By Gregory Thomas and Alex K. Fong : sfchronicle – excerpt (includes graphics)
Due to the pandemic, companies are already mulling how to incorporate social distancing, new cleanliness protocols, workspace redesigns and improved ventilation into their offices. But architects Elizabeth Ranieri and her husband and business partner, Byron Kuth, are thinking bigger.The guiding theory of Ranieri’s and Kuth’s concept goes like this: With COVID-19 amplifying the health imperatives of personal space, and shelter-in-place proving that many companies can operate on full-time remote staffs, we’ll have a permanent surplus of vacant office space in downtown high rises. It’d be only natural then to put that space to new use — perhaps serving San Francisco’s gaping need for low-cost housing and injecting lifeblood into the city’s urban core…(more)
A design concept for re-purposing elegant office space into housing and other uses while retaining most of the structural envelope.
By Carly Graf : sfexaminer – excerpt
San Francisco residents are invited to give their input on the Bay Area’s future during a virtual town hall Wednesday July 29 at 5:30pm, part of the public comment period on the Plan Bay Area 2050 Draft Blueprint.
The Blueprint paints a picture of what the nine-county Bay Area could look like in 30 years, using 25 strategies to make the region “affordable, connected, diverse, healthy and vibrant for all” by focusing on four key areas: the economy, the environment, housing and transportation.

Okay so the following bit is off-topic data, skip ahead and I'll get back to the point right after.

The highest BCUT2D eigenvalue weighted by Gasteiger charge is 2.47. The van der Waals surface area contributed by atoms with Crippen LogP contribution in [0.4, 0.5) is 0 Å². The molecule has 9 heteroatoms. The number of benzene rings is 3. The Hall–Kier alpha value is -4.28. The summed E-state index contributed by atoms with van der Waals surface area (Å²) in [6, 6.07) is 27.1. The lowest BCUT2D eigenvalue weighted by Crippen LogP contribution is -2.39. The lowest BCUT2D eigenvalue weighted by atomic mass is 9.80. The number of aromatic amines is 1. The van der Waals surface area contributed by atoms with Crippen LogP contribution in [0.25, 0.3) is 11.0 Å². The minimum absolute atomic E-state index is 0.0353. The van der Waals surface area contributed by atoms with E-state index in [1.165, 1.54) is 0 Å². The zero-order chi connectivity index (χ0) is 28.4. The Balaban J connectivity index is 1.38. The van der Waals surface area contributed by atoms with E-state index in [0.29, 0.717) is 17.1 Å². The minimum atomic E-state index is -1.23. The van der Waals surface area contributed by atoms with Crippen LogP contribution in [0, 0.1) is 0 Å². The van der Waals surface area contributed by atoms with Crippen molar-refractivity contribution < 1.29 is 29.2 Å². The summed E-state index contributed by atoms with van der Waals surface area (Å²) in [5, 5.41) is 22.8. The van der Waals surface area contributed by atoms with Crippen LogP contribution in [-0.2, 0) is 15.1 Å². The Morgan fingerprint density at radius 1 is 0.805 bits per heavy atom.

Created by a collaboration of the Metropolitan Transportation Committee and the Association of Bay Area Governments, Plan Bay Area 2050 creates an integrated vision that roadmaps how to achieve the region’s collective priorities. That said, it doesn’t fund any of the recommended projects, change local policy or modify local land use authority.
It does, however, articulate a shared set of priorities and “identify a potential path forward for future investments” that would help achieve a sustainable growth pattern and meet those goals.… (more)
By Joshua Sabatini : sfexaminer – excerpt
City commission to approve loan program for crab trap replacement
San Francisco is expected to begin demolition next week on the remains of the large Pier 45 shed in Fisherman’s Wharf that was destroyed by a May fire along with the thousands of fishers’ crab traps stored inside.
Months later, the cause of the fire remains under investigation, a fire department spokesperson told the San Francisco Examiner this week. The weeks-long demolition work will also help investigators access the site, Port of San Francisco officials said.
The Board of Supervisors will vote Tuesday on legislation authorizing the Port’s expedited process to hire contractors to perform the emergency work…(more)
By David Harrison : wsj – excerpt
African-Americans’ greater use of public transportation could partly explain their higher rate of Covid-19 deaths, two studies suggest
African-Americans may be dying at higher rates than white people from Covid-19, the disease caused by the novel coronavirus, in part because of black people’s heavier reliance on public transportation for commuting, two new studies by economists suggest.
About 10.4% of black commuters take public transit, versus 3.4% of white commuters, according to the Census. After controlling for the use of public transit, Mr. McLaren finds the racial disparity in Covid-19 deaths is less pronounced.
Both studies raise the possibility that other causes could contribute to the discrepancy in deaths, such as gaps in access to paid sick leave, residential segregation and discrimination in health services. They also cited the higher likelihood that African-Americans work in essential occupations, such as health care, which have required employees to stay on the job through the pandemic…(more)
By Jill Tucker : sfchronicle – excerpt
Jeffrey Russell spends his nights in a dilapidated camper on the back of a broken-down truck, parked illegally between a row of pricey homes and the West Coast sunset.